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Removal of microplastics from the environment. A review


The production of fossil fuel-derived, synthetic plastics is continually increasing, while poor plastic waste management has recently induced severe pollution issues. Microplastics are plastic particles smaller than 5 mm. Microplastics are ubiquitous and slowly-degrading contaminants in waters and soils. Microplastics have long residence time, high stability, high potential of being fragmented and can adsorb other contaminants. Many aquatic species contain microplastics, which are in particular easily accumulated by planktonic and invertebrate organisms. Then, microplastics are transferred along food chains, leading to physical damages, decrease in nutritional diet value and exposure of the living organism to pathogens. Raw plastics contain chemical additives such as phthalates, bisphenol A and polybrominated diphenyl ethers that may induce toxic effects after ingestion by living organisms. Furthermore, the adsorption capability of microplastics makes them prone to carry several contaminants. Methods to remove microplastics from water and other media are actually needed. Here, we review microplastics occurrence, transport, raw polymers and additives, toxicity and methods of removal. Removal methods include physical sorption and filtration, biological removal and ingestion, and chemical treatments. Mechanisms, efficiency, advantages, and drawbacks of various removal methods are discussed.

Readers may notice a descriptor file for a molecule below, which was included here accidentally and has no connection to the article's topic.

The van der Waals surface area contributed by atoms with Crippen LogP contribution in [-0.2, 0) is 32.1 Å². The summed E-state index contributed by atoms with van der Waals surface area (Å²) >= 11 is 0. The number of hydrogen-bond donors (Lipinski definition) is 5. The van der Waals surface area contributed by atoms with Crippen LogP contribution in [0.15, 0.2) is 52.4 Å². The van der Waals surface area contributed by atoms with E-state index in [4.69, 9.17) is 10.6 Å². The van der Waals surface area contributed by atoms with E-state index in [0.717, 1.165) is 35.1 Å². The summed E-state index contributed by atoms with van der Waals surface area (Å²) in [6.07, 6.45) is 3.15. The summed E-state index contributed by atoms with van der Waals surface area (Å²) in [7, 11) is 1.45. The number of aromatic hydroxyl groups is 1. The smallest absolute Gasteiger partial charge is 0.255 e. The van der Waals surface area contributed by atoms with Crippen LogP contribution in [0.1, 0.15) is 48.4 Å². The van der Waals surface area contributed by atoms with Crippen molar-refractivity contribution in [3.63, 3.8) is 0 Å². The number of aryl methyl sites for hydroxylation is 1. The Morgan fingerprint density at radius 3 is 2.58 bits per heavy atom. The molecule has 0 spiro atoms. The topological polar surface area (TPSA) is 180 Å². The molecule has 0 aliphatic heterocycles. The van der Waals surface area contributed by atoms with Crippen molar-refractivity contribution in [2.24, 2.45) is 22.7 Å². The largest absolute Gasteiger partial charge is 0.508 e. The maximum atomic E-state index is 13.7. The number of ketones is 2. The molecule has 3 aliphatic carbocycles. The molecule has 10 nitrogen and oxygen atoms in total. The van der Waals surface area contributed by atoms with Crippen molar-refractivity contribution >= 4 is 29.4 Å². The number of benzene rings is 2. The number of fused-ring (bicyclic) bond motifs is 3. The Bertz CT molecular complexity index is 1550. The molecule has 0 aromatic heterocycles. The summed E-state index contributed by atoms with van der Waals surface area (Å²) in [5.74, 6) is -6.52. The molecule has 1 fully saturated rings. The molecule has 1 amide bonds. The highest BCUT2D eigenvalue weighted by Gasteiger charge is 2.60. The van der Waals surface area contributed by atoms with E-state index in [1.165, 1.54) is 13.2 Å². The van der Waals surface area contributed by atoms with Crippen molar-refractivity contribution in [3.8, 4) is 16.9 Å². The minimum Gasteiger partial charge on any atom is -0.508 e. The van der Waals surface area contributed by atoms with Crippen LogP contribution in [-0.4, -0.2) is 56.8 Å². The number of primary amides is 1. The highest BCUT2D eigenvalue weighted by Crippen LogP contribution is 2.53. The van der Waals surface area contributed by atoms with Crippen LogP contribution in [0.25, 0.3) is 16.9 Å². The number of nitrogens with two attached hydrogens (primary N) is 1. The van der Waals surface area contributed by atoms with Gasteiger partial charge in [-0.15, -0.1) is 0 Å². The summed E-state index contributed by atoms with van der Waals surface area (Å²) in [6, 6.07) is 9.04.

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This work is financially supported by SAFEA of China (High-End Foreign Expert Project # G20190241013) and the scientific research startup fund of Shaanxi University of Science and Technology.

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Correspondence to Mohsen Padervand or Chuanyi Wang.

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Padervand, M., Lichtfouse, E., Robert, D. et al. Removal of microplastics from the environment. A review. Environ Chem Lett 18, 807–828 (2020).

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  • Microplastic pollution
  • Environment
  • Removal method